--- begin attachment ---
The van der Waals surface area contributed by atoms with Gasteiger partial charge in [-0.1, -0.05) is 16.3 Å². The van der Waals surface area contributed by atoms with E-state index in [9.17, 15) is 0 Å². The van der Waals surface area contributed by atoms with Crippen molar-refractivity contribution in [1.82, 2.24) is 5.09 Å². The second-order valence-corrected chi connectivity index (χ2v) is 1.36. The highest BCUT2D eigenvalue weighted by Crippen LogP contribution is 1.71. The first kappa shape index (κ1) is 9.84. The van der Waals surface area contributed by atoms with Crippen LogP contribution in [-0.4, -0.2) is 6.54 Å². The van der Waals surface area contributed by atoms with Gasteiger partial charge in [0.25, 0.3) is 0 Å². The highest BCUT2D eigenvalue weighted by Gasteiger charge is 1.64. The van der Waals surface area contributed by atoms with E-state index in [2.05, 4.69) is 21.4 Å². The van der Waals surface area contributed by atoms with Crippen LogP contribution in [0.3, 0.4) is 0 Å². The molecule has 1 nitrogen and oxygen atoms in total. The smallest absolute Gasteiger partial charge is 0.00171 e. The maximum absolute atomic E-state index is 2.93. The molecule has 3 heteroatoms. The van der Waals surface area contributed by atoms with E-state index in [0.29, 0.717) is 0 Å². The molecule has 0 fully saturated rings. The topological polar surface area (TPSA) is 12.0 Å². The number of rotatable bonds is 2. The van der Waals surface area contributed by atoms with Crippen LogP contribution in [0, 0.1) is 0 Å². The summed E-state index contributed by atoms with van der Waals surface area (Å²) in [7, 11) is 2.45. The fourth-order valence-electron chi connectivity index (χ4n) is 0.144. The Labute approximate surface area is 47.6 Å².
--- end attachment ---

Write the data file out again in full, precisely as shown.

The van der Waals surface area contributed by atoms with Gasteiger partial charge in [-0.1, -0.05) is 16.3 Å². The van der Waals surface area contributed by atoms with E-state index in [9.17, 15) is 0 Å². The van der Waals surface area contributed by atoms with Crippen molar-refractivity contribution in [1.82, 2.24) is 5.09 Å². The second-order valence-corrected chi connectivity index (χ2v) is 1.36. The highest BCUT2D eigenvalue weighted by Crippen LogP contribution is 1.71. The first kappa shape index (κ1) is 9.84. The van der Waals surface area contributed by atoms with Crippen LogP contribution in [-0.4, -0.2) is 6.54 Å². The van der Waals surface area contributed by atoms with Gasteiger partial charge in [0.25, 0.3) is 0 Å². The highest BCUT2D eigenvalue weighted by Gasteiger charge is 1.64. The van der Waals surface area contributed by atoms with E-state index in [2.05, 4.69) is 21.4 Å². The van der Waals surface area contributed by atoms with Crippen LogP contribution in [0.3, 0.4) is 0 Å². The molecule has 1 nitrogen and oxygen atoms in total. The smallest absolute Gasteiger partial charge is 0.00171 e. The maximum absolute atomic E-state index is 2.93. The molecule has 3 heteroatoms. The van der Waals surface area contributed by atoms with E-state index in [0.29, 0.717) is 0 Å². The molecule has 0 fully saturated rings. The topological polar surface area (TPSA) is 12.0 Å². The number of rotatable bonds is 2. The van der Waals surface area contributed by atoms with Crippen LogP contribution in [0, 0.1) is 0 Å². The summed E-state index contributed by atoms with van der Waals surface area (Å²) in [7, 11) is 2.45. The fourth-order valence-electron chi connectivity index (χ4n) is 0.144. The Labute approximate surface area is 47.6 Å².